Storms Rain Ad-Sales Business on Ops


Stormy weather attributable to everything from Hurricane
Bonnie to El Niño and La Niña is putting wind in the advertising sales of The Weather
Channel's affiliates and interconnects.

At TWC, Courtney Jewell, director of local ad sales, said
the network's "Project SafeSide" -- a local preparedness initiative in
conjunction with the American Red Cross -- also serves as an attractive
local-sales-promotion opportunity. So far, she said, Project SafeSide's 65 systems or
interconnects, reaching a total of 3.6 million subscribers, have generated a combined
$500,000 in ad sales.

The idea is to have cable companies and local sponsors
relay important safety information -- through spots, point-of-sale displays and brochures
supplied by TWC -- to consumers so that they can be better prepared for tornadoes,
hurricanes, lightning, floods and other potential weather-related emergencies.

The approach of Hurricane Bonnie off the North Carolina
coast last week was the latest severe weather problem to bolster the visibility of Project
SafeSide, through the dissemination of safety information via Time Warner Adcast's
sponsors in Wilmington, N.C. Jeff Keener, the MSO's promotions director, was
unreachable for details, apparently due to area residents being evacuated.

Project SafeSide was first unveiled at the 1997 National
Show, but the local-sales effort only took off in the past six months or so.

Jewell said Cox Communications Inc. has amassed the most
local sales in aggregate, with MediaOne and Tele-Communications Inc. also posting strong
results. In some markets, MediaOne sold "a tornado sponsor, a lightning sponsor"
and so on, she noted, adding that its per-system sales ranged from $8,000 to $35,000.

The biggest single deal -- about $100,000 -- was booked by
Cox's Cox CableRep ad-sales arm in New Orleans, which sold State Farm Insurance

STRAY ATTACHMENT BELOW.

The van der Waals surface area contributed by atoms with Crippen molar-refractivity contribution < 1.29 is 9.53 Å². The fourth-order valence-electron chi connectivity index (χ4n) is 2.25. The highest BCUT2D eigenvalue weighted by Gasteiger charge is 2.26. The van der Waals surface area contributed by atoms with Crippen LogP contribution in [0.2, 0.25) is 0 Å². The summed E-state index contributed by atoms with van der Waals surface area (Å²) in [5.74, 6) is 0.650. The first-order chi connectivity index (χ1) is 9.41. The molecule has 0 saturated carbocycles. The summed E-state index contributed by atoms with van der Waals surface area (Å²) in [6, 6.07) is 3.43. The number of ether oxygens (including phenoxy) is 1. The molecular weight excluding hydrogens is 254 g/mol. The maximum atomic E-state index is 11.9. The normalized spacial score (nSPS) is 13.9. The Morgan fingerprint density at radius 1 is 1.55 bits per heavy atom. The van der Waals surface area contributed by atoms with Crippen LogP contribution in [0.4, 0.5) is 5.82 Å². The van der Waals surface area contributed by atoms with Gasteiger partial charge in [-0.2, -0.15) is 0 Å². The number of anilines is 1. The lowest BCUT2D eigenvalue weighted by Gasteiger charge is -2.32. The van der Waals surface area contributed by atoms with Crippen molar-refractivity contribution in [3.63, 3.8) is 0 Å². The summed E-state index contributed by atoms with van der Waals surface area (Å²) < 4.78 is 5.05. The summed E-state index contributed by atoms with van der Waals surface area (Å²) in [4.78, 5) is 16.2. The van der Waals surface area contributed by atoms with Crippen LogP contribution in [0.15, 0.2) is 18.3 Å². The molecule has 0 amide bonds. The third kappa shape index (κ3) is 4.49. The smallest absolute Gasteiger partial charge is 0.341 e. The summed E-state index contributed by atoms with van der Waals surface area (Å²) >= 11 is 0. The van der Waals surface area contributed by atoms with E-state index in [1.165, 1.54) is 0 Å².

Agency, a 90-agent group covering that market.

AdNex Detroit sold Total Health Care as its Project
SafeSide cable sponsor, spending "in the low-six figures," said Wayne Hindmarsh,
the Detroit interconnect's general manager. TWC's Detroit radio affiliate,
WNIC-FM, signed the Kroger retail chain, Jewell added, with each client running
preparedness spots on tornadoes and lightning -- Kroger on radio and Total on cable.

The accounts have also been sponsoring a booth at several
summer events in Detroit, set to conclude at a Labor Day weekend art fair, Hindmarsh said.
A downpour at the July 4 event made the sponsors' booth a popular spot, since they
gave out 1,000 ponchos bearing their logos and that of Project SafeSide.

Elsewhere, Houston Power & Electric is backing Project
SafeSide via Time Warner Cable in Houston, while a local tire and automotive-accessories
dealer is running Project SafeSide warnings about tornadoes, floods and lightning via
Oklahoma City Advertising, an interconnect serving Cox and Multimedia Cablevision systems.

Taking a more targeted tack is Aumack's Chemist Shop.
A pharmacy specializing in home health-care products for senior citizens, Aumack's
bought a package from MediaOne in Lansing, Mich., with spots telling seniors how to stay
well during this summer's extreme heat conditions.